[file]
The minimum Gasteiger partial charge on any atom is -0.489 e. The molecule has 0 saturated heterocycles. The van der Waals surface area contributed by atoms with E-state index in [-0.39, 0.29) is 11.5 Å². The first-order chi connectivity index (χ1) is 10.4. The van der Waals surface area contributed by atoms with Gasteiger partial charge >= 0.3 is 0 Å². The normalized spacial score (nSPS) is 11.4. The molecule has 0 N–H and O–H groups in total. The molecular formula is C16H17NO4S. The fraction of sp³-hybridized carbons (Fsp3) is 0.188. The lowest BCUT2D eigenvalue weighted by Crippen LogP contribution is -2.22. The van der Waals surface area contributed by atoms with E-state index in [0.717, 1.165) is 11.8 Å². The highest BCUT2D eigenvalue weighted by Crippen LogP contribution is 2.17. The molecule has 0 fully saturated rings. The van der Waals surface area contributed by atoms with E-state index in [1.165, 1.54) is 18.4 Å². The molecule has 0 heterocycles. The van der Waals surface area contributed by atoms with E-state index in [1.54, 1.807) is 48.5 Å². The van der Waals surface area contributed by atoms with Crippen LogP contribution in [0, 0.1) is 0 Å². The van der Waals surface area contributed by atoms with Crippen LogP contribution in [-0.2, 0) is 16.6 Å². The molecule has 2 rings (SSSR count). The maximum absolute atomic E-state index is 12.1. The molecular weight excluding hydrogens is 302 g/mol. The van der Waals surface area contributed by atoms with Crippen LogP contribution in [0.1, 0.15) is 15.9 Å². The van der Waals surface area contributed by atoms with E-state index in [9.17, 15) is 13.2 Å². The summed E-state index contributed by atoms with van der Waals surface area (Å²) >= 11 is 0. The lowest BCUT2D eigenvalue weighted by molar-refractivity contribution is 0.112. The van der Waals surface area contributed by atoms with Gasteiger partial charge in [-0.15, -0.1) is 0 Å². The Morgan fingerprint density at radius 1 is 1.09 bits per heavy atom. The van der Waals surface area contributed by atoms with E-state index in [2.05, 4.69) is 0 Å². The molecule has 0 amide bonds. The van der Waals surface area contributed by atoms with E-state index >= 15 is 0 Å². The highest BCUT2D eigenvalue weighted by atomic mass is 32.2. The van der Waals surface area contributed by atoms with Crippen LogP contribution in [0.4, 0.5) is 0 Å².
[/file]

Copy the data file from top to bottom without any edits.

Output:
The minimum Gasteiger partial charge on any atom is -0.489 e. The molecule has 0 saturated heterocycles. The van der Waals surface area contributed by atoms with E-state index in [-0.39, 0.29) is 11.5 Å². The first-order chi connectivity index (χ1) is 10.4. The van der Waals surface area contributed by atoms with Gasteiger partial charge >= 0.3 is 0 Å². The normalized spacial score (nSPS) is 11.4. The molecule has 0 N–H and O–H groups in total. The molecular formula is C16H17NO4S. The fraction of sp³-hybridized carbons (Fsp3) is 0.188. The lowest BCUT2D eigenvalue weighted by Crippen LogP contribution is -2.22. The van der Waals surface area contributed by atoms with E-state index in [0.717, 1.165) is 11.8 Å². The highest BCUT2D eigenvalue weighted by Crippen LogP contribution is 2.17. The molecule has 0 fully saturated rings. The van der Waals surface area contributed by atoms with E-state index in [1.165, 1.54) is 18.4 Å². The molecule has 0 heterocycles. The van der Waals surface area contributed by atoms with E-state index in [1.54, 1.807) is 48.5 Å². The van der Waals surface area contributed by atoms with Crippen LogP contribution in [0, 0.1) is 0 Å². The van der Waals surface area contributed by atoms with Crippen LogP contribution in [-0.2, 0) is 16.6 Å². The molecule has 2 rings (SSSR count). The maximum absolute atomic E-state index is 12.1. The molecular weight excluding hydrogens is 302 g/mol. The van der Waals surface area contributed by atoms with Crippen LogP contribution in [0.1, 0.15) is 15.9 Å². The van der Waals surface area contributed by atoms with E-state index in [9.17, 15) is 13.2 Å². The summed E-state index contributed by atoms with van der Waals surface area (Å²) >= 11 is 0. The lowest BCUT2D eigenvalue weighted by molar-refractivity contribution is 0.112. The van der Waals surface area contributed by atoms with Gasteiger partial charge in [-0.15, -0.1) is 0 Å². The Morgan fingerprint density at radius 1 is 1.09 bits per heavy atom. The van der Waals surface area contributed by atoms with E-state index in [2.05, 4.69) is 0 Å². The molecule has 0 amide bonds. The van der Waals surface area contributed by atoms with E-state index >= 15 is 0 Å². The highest BCUT2D eigenvalue weighted by atomic mass is 32.2. The van der Waals surface area contributed by atoms with Crippen LogP contribution in [0.4, 0.5) is 0 Å².